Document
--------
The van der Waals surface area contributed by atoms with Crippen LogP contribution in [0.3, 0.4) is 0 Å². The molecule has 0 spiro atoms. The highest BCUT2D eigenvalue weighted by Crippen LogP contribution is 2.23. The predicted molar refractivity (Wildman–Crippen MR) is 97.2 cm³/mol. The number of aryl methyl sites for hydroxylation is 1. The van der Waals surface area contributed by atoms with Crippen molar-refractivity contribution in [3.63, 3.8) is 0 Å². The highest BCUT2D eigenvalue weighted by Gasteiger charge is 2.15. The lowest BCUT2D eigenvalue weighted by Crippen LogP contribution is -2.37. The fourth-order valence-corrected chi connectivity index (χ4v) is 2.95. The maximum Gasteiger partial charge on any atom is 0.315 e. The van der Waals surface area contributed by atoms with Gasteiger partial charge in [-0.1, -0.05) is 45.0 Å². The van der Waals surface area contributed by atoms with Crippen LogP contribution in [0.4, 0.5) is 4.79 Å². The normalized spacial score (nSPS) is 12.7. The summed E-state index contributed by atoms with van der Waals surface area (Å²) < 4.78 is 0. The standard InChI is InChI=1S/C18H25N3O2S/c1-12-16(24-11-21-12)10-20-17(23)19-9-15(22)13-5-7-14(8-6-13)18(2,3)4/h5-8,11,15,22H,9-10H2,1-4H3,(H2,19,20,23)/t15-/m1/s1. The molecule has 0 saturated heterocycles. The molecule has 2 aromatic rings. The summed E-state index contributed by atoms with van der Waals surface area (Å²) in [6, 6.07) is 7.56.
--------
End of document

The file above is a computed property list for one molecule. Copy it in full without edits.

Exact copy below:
The van der Waals surface area contributed by atoms with Crippen LogP contribution in [0.3, 0.4) is 0 Å². The molecule has 0 spiro atoms. The highest BCUT2D eigenvalue weighted by Crippen LogP contribution is 2.23. The predicted molar refractivity (Wildman–Crippen MR) is 97.2 cm³/mol. The number of aryl methyl sites for hydroxylation is 1. The van der Waals surface area contributed by atoms with Crippen molar-refractivity contribution in [3.63, 3.8) is 0 Å². The highest BCUT2D eigenvalue weighted by Gasteiger charge is 2.15. The lowest BCUT2D eigenvalue weighted by Crippen LogP contribution is -2.37. The fourth-order valence-corrected chi connectivity index (χ4v) is 2.95. The maximum Gasteiger partial charge on any atom is 0.315 e. The van der Waals surface area contributed by atoms with Gasteiger partial charge in [-0.1, -0.05) is 45.0 Å². The van der Waals surface area contributed by atoms with Crippen LogP contribution in [0.4, 0.5) is 4.79 Å². The normalized spacial score (nSPS) is 12.7. The summed E-state index contributed by atoms with van der Waals surface area (Å²) < 4.78 is 0. The standard InChI is InChI=1S/C18H25N3O2S/c1-12-16(24-11-21-12)10-20-17(23)19-9-15(22)13-5-7-14(8-6-13)18(2,3)4/h5-8,11,15,22H,9-10H2,1-4H3,(H2,19,20,23)/t15-/m1/s1. The molecule has 0 saturated heterocycles. The molecule has 2 aromatic rings. The summed E-state index contributed by atoms with van der Waals surface area (Å²) in [6, 6.07) is 7.56.